From spaghetti to chocolates to pumpkin gnocchi, the variety of foods that this new technology can produce is pretty amazing. From savory to sweet temptations, the possibilities are endless! The ability to plug the printer into a computer means that all sorts of novelty patterns become simple to make.
Currently, the device only prints the food, which must be then cooked as usual. But a future model will also cook the preparation and produce it ready to eat. What a boon for college students!
Natural Machines’ co-founder Lynette Kucsma said she is hoping that families and restaurants will both want to get their hands on the device.
The idea also comes with a social element too. “There’s a touchscreen on the front that connects to a recipe site in the cloud, so it’s an internet-of-things, connected kitchen appliance,” said Kucsma. Users will also be able to control the device remotely using a smartphone, and share their recipes with the community.
Taste tests have produced positive results – how do you feel about eating something you’ve printed?
American company, Local Motors, has built the world’s first 3D-printed car, made from a mix of carbon fiber and plastic. The car’s body was created over two days, in a giant printer at a Chicago trade show. The name of the car, Strati, is the Italian word for layers.
Does it drive? Yes. However, because of U.S. rules and regulations surrounding registration of vehicles, the car will not be drivable on public roads until sometime in 2015.
How long does it take to 3D print the Strati? The Strati currently takes 44 hours to print. The goal for the next stage of research & development is to speed up the print rate while maintaining quality. The intent is to cut down the print process to 24 hours.
The Strati will retail for around $20,000.
Moths have a bad rep. They chew holes in winter garments or leave brown staining behind. They can be annoying when fluttering around your home at night, attracted to every lightbulb that’s burning. In the Dakota fields in the U.S., they can be so numerous at night that you think you’re driving in a summer snowstorm (I experienced this while driving cross-country – believe me, I’ve never needed my car washed so badly!)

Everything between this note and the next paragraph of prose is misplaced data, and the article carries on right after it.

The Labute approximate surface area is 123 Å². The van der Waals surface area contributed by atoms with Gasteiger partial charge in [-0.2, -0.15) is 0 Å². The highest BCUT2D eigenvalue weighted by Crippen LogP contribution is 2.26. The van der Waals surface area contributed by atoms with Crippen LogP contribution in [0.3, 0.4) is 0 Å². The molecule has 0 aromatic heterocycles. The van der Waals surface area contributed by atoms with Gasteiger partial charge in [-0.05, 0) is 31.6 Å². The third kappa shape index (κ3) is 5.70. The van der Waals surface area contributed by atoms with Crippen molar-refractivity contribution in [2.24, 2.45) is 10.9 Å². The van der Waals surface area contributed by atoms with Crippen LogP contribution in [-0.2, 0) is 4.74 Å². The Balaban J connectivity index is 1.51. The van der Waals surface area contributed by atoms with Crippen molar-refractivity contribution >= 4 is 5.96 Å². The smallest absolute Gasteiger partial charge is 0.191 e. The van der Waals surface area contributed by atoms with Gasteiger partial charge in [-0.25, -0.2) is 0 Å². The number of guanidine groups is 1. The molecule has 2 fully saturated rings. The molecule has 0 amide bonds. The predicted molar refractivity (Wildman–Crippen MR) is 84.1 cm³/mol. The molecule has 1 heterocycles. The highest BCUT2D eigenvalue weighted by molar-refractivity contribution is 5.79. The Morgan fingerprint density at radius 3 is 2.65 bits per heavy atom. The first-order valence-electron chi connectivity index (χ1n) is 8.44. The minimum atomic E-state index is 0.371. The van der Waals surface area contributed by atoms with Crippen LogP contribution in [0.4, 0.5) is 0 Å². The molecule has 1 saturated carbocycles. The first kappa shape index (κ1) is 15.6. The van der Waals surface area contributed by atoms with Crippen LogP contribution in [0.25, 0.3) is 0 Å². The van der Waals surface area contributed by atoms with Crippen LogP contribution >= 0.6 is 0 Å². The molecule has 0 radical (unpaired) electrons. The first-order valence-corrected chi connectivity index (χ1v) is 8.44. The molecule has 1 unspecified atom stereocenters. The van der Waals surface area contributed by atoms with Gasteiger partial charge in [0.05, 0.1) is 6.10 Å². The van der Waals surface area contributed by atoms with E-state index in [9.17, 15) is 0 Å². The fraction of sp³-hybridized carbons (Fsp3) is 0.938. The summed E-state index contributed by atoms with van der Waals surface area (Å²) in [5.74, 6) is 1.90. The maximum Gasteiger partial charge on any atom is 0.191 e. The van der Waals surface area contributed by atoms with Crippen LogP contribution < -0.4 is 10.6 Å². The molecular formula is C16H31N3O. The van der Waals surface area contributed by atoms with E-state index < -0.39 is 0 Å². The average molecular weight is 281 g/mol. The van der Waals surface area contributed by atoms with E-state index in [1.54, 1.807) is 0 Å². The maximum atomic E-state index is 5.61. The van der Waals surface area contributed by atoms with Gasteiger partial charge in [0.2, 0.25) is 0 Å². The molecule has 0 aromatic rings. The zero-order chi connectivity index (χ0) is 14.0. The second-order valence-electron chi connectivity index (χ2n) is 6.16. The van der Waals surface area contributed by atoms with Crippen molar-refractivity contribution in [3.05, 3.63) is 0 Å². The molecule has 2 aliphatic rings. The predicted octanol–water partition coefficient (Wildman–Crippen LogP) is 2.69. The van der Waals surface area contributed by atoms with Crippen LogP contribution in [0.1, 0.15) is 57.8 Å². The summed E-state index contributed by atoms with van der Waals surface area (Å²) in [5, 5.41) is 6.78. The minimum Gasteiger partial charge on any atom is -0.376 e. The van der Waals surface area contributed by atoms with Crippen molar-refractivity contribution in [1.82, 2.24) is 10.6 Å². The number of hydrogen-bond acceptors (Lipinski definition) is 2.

There’s some new tech that is hoping to give moths a “new mission” in life. Research is ongoing at North Carolina State University to create drones – not mechanical, but living. Dr. Alper Bozkurt is an assistant professor of electrical and computer engineering at the university and developed the technique with Dr. Amit Lal from Cornell University. It involves attaching electrodes to a moth while it’s changing from a caterpillar, a methodology named Early Metamorphosis Insertion Technology (EMIT).
The goal: remotely-controlled moths, or “biobots,” for use in emergency response, such as search and rescue operations.
Read an op-ed piece by Diane Shipley featured on the shinyshiny site that speaks up for the ‘rights of the moths’: Might bionic moths be the future of disaster relief?
And another article on the Kurzweil site with some keen observations by readers giving their thoughts on the tech: Remote-controlled cyborg moth ‘biobots’ to monitor emergency-response operations
This art project, which will ‘vanish’ at the end of October 2014, was created using eco-friendly materials and GPS technology in a fascinating way. The National Mall in Washington, DC is the site of the commissioned artwork, created by artist Jorge Rodriguez-Gerada. The giant portrait is visible from the ground, from atop the Washington Monument, and from outer space!
A little explanation by the artist… “I use vector files, which are images based on points that have algorithms to keep the curves in position. Then we use high-accuracy GPS technology to place stakes in the ground, and string to delineate the curves. The etching design also makes it work — the farther away you are, the more it comes together as shadowing. So when we get the final images from the satellite from space, it will actually look photographic.“
Read more about his vision & the work itself in these two articles:
Check out this amazing structure assembled in public view, on the grounds of the London Building Centre, in England-
Challenges remain on the structural integrity in the face of weather issues – strong winds… lashing rains… violent, ‘no fun’ kinds of storms. Maybe there’s an opportunity for you to bring your mind to the puzzle and create a more sustainable model? Great opportunity to put your “inner architect”, as well as your techie self, into a potentially great future!